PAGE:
Society sometimes treats people with learning disabilities unfairly and Ian Piczenik, Support Assistant at Kisharon Vocational College, is passionate about creating change.
“I want to see a future where people with learning disabilities will be fully integrated into society. They face a big injustice throughout their lives that will govern their position in society. People the world over differentiate too much in the way they treat, and employ, those with special needs. What is needed is an ‘accommodate’ mindset.”
Studying anthropology at University College London (UCL), Ian, 22, works part-time at the college as a job coach, supporting students with English lessons, teaching computer skills and running a cooking class.
His interest in disability inclusion started with a gap year job as madrich (supervisor) at Israel’s Darkaynu yeshiva for young men with special needs. A pivotal moment came when Richard Franklin, now Chief Executive, gave a talk about Kisharon to UCL’s Jewish Society.
Ian said: “I told Richard I wanted to work at Kisharon and that summer became a volunteer. People from the local community who had never volunteered at Kisharon before worked side-by-side with people with learning disabilities, forming good connections.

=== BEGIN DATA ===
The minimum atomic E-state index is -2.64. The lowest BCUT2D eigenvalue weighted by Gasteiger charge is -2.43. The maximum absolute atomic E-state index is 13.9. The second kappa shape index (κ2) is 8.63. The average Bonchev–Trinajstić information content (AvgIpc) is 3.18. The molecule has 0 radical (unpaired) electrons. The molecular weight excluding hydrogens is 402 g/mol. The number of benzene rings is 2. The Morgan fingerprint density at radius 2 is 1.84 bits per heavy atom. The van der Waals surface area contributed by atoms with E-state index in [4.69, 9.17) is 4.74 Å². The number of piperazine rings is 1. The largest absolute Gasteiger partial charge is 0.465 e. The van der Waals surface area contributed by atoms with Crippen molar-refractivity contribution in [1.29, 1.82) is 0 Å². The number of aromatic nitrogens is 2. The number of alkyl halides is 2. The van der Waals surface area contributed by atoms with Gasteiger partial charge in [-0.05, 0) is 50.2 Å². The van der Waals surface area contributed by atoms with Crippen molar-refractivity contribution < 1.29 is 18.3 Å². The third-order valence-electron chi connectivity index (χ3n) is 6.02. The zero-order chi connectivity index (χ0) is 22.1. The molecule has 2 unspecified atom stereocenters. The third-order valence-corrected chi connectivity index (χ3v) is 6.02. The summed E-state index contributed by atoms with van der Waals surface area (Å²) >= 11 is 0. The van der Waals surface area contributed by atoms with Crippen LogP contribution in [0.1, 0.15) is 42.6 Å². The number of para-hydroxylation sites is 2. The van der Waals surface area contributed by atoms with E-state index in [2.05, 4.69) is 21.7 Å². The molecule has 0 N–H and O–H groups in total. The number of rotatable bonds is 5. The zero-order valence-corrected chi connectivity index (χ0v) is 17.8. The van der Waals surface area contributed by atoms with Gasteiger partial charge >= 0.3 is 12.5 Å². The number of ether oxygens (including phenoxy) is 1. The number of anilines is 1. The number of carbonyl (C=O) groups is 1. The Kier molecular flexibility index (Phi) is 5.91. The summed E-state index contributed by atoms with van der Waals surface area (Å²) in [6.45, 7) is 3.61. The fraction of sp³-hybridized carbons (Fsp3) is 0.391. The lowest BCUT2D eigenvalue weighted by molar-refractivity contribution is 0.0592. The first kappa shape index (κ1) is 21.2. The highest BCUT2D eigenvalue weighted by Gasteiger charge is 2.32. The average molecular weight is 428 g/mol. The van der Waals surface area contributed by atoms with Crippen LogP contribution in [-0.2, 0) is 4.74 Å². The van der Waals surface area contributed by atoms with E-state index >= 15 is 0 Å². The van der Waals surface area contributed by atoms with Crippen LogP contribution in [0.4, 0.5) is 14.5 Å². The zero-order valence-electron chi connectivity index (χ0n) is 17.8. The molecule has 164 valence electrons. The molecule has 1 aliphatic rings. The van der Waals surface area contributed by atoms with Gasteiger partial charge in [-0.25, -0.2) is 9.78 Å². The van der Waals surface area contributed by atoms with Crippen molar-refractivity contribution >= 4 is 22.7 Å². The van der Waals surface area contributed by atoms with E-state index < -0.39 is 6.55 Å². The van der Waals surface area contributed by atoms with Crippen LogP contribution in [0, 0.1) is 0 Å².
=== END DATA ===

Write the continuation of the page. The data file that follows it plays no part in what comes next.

“Anthropology is the study of people and how we act and behave in society. It’s giving me the tools to approach, understand and evaluate why society is the way it is,” says Ian, whose dissertation is on ‘Disability inclusion in the workplace.’
Working at the college provides Ian with the focus and motivation that fuels his calling in life. The fact that he is a similar age to many students has helped create a good relationship between them. “We are helping each other to fulfil our potential,” he says.
This year, it will be Ian who talks to the UCL Jewish Society, motivating students to get involved in Kisharon.<< Back